Brass chamber music is a genre about which many people know little or nothing at all. Omit the word ‘brass’ from the phrase, and many music lovers will respond, “Oh, yes – how I love string quartets,” referring to what is often considered the most sophisticated genre in Western music.
|A brass quintet rehearses at the|
Humboldt State University Brass Chamber Music Workshop.
That chamber music also exists for brass instruments has come as a surprise to many people, including long-time music aficionados and music professors, despite the fact that its history – even according to a narrow definition of the term – can be traced back 200 years to the early 19th century. The history of music for small brass ensembles actually goes back much further – at least to the courtly trumpet ensembles of the 16thcentury – and is an important and interesting record of a phenomenon that is still enjoyed today by performers and concertgoers around the world. Brass quintets, in particular, abound in 21st-century amateur and professional music circles.
Brass chamber music has figured prominently in my life. I have performed brass chamber music since my childhood, taught classes and workshops in brass chamber music for many years, composed and published many chamber brass works (explore RaymondBurkhart.com and its online music store for more about that), and released a CD of my compositions for brass quintet. (To listen or purchase, see my Web site, or search on ‘Raymond David Burkhart’ in CDBaby and iTunes.) Even my PhD dissertation – which weighs in at 486 double-spaced pages – is in the field of brass chamber music. My overview there of brass chamber music and its history runs almost 120 pages. I have also given papers on brass chamber music in the US, France, and Scotland.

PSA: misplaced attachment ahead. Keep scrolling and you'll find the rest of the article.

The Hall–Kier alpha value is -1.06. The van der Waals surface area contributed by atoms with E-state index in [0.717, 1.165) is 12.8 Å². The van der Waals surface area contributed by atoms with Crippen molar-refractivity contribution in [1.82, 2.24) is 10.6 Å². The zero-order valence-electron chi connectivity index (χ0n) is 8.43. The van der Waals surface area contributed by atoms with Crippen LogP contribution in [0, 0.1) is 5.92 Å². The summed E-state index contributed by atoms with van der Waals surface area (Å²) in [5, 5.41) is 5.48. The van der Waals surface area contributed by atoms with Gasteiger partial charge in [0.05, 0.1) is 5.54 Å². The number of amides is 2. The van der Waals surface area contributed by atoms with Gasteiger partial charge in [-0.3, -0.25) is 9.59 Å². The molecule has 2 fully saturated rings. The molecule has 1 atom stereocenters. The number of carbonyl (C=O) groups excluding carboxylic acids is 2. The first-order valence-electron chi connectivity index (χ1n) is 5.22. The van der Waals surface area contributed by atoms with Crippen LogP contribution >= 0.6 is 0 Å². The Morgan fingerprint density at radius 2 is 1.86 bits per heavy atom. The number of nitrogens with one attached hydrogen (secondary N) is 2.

So the time has come to blog about brass chamber music. There is a lot to say, and I hope you’ll enjoy reading about it here. For instance, I’ll be giving a paper entitled “American Ladies’ Brass Quartets Before 1900: “Clever, versatile, and fair to look upon” at this summer’s Third Historic Brass Symposium in New York. My latest commission – to be premiered this coming May in Stanford, California – is for brass quintet. My newest publication – Steven J. Williams’ Mass– is scored for brass quintet. I’ll blog about all this and more, but it seemed a good idea to introduce the concept of ‘brass chamber music’ to the blogosphere before I start writing about it more frequently.
So, welcome! You are now ‘in-the-know’ about brass chamber music. You are among the initiated – the brass intelligentsia. You can refer to the genre knowingly at parties and impress your dates with your erudition. But be sure to ‘follow’ my blog to get the latest scoop.
Musically yours, Dr. Ray